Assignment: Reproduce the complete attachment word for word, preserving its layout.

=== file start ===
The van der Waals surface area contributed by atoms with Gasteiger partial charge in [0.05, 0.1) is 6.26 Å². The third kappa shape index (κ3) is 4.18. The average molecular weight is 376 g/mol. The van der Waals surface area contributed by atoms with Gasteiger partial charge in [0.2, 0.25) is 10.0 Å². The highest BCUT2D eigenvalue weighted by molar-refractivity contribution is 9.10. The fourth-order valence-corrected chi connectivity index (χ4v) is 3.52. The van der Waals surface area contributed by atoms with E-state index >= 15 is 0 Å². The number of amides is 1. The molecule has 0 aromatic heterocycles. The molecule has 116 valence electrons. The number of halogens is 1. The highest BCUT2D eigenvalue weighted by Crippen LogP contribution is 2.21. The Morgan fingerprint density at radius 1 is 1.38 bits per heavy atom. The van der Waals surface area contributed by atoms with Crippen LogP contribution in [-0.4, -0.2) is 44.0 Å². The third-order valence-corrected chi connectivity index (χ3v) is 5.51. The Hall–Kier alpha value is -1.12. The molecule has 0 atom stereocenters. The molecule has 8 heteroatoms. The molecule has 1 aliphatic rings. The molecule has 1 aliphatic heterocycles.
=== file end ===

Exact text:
The van der Waals surface area contributed by atoms with Gasteiger partial charge in [0.05, 0.1) is 6.26 Å². The third kappa shape index (κ3) is 4.18. The average molecular weight is 376 g/mol. The van der Waals surface area contributed by atoms with Gasteiger partial charge in [0.2, 0.25) is 10.0 Å². The highest BCUT2D eigenvalue weighted by molar-refractivity contribution is 9.10. The fourth-order valence-corrected chi connectivity index (χ4v) is 3.52. The van der Waals surface area contributed by atoms with E-state index >= 15 is 0 Å². The number of amides is 1. The molecule has 0 aromatic heterocycles. The molecule has 116 valence electrons. The number of halogens is 1. The highest BCUT2D eigenvalue weighted by Crippen LogP contribution is 2.21. The Morgan fingerprint density at radius 1 is 1.38 bits per heavy atom. The van der Waals surface area contributed by atoms with Crippen LogP contribution in [-0.4, -0.2) is 44.0 Å². The third-order valence-corrected chi connectivity index (χ3v) is 5.51. The Hall–Kier alpha value is -1.12. The molecule has 0 atom stereocenters. The molecule has 8 heteroatoms. The molecule has 1 aliphatic rings. The molecule has 1 aliphatic heterocycles.